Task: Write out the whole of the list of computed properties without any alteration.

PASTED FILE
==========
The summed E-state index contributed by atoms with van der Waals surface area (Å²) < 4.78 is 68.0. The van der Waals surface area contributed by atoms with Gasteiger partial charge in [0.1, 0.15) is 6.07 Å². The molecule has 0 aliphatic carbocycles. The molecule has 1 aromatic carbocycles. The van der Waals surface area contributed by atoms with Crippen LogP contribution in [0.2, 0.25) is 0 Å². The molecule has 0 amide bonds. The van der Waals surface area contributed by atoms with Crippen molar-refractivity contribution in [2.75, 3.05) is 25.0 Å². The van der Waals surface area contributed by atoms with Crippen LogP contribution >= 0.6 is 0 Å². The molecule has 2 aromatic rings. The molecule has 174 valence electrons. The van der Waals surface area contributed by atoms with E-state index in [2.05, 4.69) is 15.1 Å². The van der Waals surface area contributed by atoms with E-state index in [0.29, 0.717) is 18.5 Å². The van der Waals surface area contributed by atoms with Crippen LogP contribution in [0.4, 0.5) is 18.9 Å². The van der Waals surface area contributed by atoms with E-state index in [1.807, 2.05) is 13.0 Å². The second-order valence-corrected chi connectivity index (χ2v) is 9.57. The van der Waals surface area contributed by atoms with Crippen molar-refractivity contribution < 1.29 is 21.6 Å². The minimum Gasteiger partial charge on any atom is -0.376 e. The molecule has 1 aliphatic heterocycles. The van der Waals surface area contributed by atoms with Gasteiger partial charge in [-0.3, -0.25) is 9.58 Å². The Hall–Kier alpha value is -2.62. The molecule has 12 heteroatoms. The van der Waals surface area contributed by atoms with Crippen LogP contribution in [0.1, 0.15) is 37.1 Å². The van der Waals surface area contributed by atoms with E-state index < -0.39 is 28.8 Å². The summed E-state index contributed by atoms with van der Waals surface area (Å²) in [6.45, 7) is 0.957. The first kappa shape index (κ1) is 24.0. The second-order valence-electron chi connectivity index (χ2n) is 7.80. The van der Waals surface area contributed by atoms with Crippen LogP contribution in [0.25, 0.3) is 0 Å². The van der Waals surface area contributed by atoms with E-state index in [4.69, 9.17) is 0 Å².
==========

The summed E-state index contributed by atoms with van der Waals surface area (Å²) < 4.78 is 68.0. The van der Waals surface area contributed by atoms with Gasteiger partial charge in [0.1, 0.15) is 6.07 Å². The molecule has 0 aliphatic carbocycles. The molecule has 1 aromatic carbocycles. The van der Waals surface area contributed by atoms with Crippen LogP contribution in [0.2, 0.25) is 0 Å². The molecule has 0 amide bonds. The van der Waals surface area contributed by atoms with Crippen molar-refractivity contribution in [2.75, 3.05) is 25.0 Å². The van der Waals surface area contributed by atoms with Crippen LogP contribution >= 0.6 is 0 Å². The molecule has 2 aromatic rings. The molecule has 174 valence electrons. The van der Waals surface area contributed by atoms with E-state index in [2.05, 4.69) is 15.1 Å². The van der Waals surface area contributed by atoms with E-state index in [0.29, 0.717) is 18.5 Å². The van der Waals surface area contributed by atoms with Crippen LogP contribution in [0.4, 0.5) is 18.9 Å². The van der Waals surface area contributed by atoms with E-state index in [1.807, 2.05) is 13.0 Å². The second-order valence-corrected chi connectivity index (χ2v) is 9.57. The van der Waals surface area contributed by atoms with Crippen molar-refractivity contribution < 1.29 is 21.6 Å². The minimum Gasteiger partial charge on any atom is -0.376 e. The molecule has 1 aliphatic heterocycles. The van der Waals surface area contributed by atoms with Gasteiger partial charge in [-0.3, -0.25) is 9.58 Å². The Hall–Kier alpha value is -2.62. The molecule has 12 heteroatoms. The van der Waals surface area contributed by atoms with Crippen LogP contribution in [0.1, 0.15) is 37.1 Å². The van der Waals surface area contributed by atoms with E-state index < -0.39 is 28.8 Å². The summed E-state index contributed by atoms with van der Waals surface area (Å²) in [6.45, 7) is 0.957. The first kappa shape index (κ1) is 24.0. The second-order valence-electron chi connectivity index (χ2n) is 7.80. The van der Waals surface area contributed by atoms with Crippen LogP contribution in [0.25, 0.3) is 0 Å². The van der Waals surface area contributed by atoms with E-state index in [4.69, 9.17) is 0 Å².